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Occupational fungal exposure in the United States.

Green BJ
Exposure to microbiological agents in indoor and occupational environments. Viegas C, Viegas S, Gomes AQ, Täubel M, Sabino R, eds. Cham, Switzerland: Springer International Publishing AG, 2017 Oct; :3-33
The objective of this book chapter is to provide a review of recent advances in our understanding of fungal exposures encountered in United States occupational environments and the impacts that these exposures have on worker health. Occupational exposure can occur to a broad diversity of fungal bioaerosols that include spores, conidia, hyphae, yeasts, chlamydospores, and submicron fragments. Pulmonary exposure to fungal bioaerosols in the work environment can lead to some respiratory morbidities. In some cases, exposure to dimorphic fungal conidia can also result in a symptomatic pulmonary infection that can disseminate and become life threatening. Transcutaneous penetrating injuries sustained while handling vegetation may additionally implant fungal spores or hyphae and result in a subcutaneous infection. Workers may also be susceptible to dermatophytes that can proliferate in occluded regions of the skin such as interdigital spaces and cause a cutaneous infection. Occupational environments and work related tasks that can lead to fungal exposure are reviewed. Strategies to avoid worker fungal exposures including engineering and administrative controls as well as personal protective equipment are additionally provided.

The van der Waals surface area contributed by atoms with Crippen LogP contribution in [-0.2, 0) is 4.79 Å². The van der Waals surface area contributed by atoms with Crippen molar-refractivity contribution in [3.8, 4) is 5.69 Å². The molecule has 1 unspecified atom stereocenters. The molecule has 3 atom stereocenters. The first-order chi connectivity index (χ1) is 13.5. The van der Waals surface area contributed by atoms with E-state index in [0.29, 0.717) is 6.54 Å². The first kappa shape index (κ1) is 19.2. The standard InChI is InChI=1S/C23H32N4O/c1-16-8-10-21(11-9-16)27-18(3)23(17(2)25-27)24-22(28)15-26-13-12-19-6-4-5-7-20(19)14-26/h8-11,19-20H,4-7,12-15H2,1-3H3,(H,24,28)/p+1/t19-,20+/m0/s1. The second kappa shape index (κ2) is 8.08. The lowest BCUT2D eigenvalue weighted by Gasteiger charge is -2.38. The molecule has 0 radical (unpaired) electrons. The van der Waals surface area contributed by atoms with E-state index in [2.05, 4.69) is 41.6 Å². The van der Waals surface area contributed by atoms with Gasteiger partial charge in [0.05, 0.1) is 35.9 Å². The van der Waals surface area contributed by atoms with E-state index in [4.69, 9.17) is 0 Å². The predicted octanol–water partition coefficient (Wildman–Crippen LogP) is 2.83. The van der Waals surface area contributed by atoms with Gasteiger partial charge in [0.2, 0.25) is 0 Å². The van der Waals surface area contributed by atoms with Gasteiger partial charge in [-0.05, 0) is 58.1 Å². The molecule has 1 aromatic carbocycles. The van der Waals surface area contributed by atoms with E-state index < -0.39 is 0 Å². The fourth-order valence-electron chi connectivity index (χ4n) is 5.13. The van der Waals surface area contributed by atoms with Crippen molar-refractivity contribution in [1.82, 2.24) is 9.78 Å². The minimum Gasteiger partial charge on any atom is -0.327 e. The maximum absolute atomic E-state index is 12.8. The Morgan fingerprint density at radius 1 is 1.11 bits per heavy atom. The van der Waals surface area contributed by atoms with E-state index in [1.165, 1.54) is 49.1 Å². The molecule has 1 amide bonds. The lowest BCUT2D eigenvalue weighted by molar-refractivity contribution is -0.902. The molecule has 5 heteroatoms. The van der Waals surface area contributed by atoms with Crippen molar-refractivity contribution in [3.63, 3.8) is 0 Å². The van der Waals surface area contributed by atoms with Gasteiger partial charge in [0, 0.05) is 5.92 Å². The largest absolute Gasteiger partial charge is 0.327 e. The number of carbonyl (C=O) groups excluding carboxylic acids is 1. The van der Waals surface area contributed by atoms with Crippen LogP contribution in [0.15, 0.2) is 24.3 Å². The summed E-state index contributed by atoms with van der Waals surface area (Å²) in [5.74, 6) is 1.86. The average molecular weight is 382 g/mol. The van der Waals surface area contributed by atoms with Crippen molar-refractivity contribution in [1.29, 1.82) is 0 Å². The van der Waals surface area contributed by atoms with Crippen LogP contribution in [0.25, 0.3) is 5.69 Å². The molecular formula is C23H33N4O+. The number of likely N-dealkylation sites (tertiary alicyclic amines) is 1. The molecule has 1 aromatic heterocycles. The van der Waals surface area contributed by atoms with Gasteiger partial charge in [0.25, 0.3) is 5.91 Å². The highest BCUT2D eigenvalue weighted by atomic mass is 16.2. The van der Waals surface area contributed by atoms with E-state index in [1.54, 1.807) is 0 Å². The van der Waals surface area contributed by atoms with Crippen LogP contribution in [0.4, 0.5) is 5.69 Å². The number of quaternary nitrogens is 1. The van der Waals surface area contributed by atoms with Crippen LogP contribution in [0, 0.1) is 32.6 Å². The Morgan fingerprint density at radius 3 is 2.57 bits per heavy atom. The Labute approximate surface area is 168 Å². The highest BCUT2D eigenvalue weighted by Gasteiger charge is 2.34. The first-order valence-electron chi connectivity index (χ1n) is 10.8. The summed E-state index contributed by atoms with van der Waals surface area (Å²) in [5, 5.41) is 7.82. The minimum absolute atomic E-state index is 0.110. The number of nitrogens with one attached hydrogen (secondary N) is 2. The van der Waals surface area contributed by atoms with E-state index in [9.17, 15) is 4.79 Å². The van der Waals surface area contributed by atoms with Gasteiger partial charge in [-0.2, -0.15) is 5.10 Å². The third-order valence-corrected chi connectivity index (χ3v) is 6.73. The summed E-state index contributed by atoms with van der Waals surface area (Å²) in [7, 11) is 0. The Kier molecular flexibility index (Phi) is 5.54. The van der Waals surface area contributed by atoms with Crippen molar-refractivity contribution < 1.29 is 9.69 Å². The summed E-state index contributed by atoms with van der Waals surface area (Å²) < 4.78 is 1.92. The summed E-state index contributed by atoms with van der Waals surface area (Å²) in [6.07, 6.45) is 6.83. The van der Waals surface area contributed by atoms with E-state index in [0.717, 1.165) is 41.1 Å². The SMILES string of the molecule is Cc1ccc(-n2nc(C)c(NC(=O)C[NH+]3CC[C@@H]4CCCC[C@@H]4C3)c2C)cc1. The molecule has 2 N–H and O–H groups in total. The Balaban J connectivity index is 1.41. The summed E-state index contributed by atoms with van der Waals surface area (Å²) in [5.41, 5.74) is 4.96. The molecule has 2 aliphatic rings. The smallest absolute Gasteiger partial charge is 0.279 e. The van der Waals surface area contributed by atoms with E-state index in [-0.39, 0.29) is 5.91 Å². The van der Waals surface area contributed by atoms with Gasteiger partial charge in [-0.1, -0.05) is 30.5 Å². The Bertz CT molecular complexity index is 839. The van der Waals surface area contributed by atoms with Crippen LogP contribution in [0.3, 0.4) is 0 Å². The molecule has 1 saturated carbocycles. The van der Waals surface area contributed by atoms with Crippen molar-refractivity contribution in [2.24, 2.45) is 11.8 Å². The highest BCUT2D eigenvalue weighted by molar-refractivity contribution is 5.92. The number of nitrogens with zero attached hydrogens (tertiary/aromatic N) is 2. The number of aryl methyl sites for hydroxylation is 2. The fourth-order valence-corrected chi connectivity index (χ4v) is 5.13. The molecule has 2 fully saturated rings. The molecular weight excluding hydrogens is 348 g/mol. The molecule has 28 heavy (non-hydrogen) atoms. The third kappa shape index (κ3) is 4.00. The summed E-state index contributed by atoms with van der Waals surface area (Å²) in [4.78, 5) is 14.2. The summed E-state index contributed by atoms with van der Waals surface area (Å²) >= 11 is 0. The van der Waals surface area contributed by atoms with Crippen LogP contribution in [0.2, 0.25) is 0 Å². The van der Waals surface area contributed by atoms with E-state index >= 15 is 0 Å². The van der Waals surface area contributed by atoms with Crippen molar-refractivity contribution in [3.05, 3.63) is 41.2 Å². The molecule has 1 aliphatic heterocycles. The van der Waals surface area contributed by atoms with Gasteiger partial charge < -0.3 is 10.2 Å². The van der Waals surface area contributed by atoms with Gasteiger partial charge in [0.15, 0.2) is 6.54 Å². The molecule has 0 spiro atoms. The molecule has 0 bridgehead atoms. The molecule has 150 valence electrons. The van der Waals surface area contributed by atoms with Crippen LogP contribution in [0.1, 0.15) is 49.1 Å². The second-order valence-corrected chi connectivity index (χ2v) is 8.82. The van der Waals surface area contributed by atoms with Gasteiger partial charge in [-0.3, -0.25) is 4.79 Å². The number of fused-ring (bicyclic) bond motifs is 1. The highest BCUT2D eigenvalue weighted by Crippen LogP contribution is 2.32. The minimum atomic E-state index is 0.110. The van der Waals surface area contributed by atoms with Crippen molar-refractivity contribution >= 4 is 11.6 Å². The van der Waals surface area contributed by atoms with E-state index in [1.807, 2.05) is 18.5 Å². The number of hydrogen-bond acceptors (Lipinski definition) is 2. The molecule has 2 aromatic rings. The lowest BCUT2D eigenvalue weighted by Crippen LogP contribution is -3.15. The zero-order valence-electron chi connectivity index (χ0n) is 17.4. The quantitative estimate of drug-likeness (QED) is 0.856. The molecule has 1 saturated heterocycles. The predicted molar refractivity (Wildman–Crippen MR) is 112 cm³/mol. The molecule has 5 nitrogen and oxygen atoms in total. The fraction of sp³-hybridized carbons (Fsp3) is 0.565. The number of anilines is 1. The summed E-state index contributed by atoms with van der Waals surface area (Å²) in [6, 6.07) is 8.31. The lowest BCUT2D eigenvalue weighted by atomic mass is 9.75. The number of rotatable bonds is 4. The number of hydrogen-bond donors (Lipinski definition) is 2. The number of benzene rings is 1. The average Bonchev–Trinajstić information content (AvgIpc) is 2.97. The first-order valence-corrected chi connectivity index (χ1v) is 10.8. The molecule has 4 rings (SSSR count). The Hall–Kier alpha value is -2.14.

Fungal diseases; Fungal infections; Fungi; Occupational exposure; Exposure assessment; Work environment; Indoor environments; Bioaerosols; Yeasts; Microorganisms; Vegetation; Infection control; Infectious agents; Pulmonary system; Skin exposure; Administrative controls; Engineering controls; Personal protective equipment; PPE; Occupational hazards; Genes; Worker health; Blastomycosis; Coccidioidomycosis; Valley Fever; Histoplasmosis; Author Keywords: Exposure assessment; fungus; dermatophytes; gene sequencing; occupational hazards
Brett J. Green, Allergy and Clinical Immunology Branch, Health Effects Laboratory Division, National Institute for Occupational Safety and Health, Centers for Disease Control and Prevention, Morgantown, WV 26505, USA
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Viegas C; Viegas S; Gomes AQ; Täubel M; Sabino R
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Exposure to microbiological agents in indoor and occupational environments
Page last reviewed: May 11, 2023
Content source: National Institute for Occupational Safety and Health Education and Information Division